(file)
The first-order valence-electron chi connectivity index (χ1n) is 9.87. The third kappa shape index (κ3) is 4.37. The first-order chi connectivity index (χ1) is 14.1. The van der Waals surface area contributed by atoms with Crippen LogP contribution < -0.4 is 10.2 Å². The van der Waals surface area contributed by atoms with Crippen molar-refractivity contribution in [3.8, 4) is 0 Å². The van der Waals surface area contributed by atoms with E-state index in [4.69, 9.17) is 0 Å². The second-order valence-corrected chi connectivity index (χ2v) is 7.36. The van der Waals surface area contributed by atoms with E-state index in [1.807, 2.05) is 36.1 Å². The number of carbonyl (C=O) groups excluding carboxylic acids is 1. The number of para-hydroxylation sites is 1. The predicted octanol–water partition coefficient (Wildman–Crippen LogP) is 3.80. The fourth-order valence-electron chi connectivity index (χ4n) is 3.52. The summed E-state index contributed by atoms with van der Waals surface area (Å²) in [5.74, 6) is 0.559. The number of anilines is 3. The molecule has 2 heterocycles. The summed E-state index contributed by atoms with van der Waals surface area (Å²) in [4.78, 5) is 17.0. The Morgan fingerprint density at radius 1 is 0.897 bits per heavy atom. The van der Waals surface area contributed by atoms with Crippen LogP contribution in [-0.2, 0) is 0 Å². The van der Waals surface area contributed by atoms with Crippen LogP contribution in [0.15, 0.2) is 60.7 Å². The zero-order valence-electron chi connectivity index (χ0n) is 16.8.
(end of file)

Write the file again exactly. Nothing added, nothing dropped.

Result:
The first-order valence-electron chi connectivity index (χ1n) is 9.87. The third kappa shape index (κ3) is 4.37. The first-order chi connectivity index (χ1) is 14.1. The van der Waals surface area contributed by atoms with Crippen LogP contribution < -0.4 is 10.2 Å². The van der Waals surface area contributed by atoms with Crippen molar-refractivity contribution in [3.8, 4) is 0 Å². The van der Waals surface area contributed by atoms with E-state index in [4.69, 9.17) is 0 Å². The second-order valence-corrected chi connectivity index (χ2v) is 7.36. The van der Waals surface area contributed by atoms with E-state index in [1.807, 2.05) is 36.1 Å². The number of carbonyl (C=O) groups excluding carboxylic acids is 1. The number of para-hydroxylation sites is 1. The predicted octanol–water partition coefficient (Wildman–Crippen LogP) is 3.80. The fourth-order valence-electron chi connectivity index (χ4n) is 3.52. The summed E-state index contributed by atoms with van der Waals surface area (Å²) in [5.74, 6) is 0.559. The number of anilines is 3. The molecule has 2 heterocycles. The summed E-state index contributed by atoms with van der Waals surface area (Å²) in [4.78, 5) is 17.0. The Morgan fingerprint density at radius 1 is 0.897 bits per heavy atom. The van der Waals surface area contributed by atoms with Crippen LogP contribution in [-0.2, 0) is 0 Å². The van der Waals surface area contributed by atoms with Crippen LogP contribution in [0.15, 0.2) is 60.7 Å². The zero-order valence-electron chi connectivity index (χ0n) is 16.8.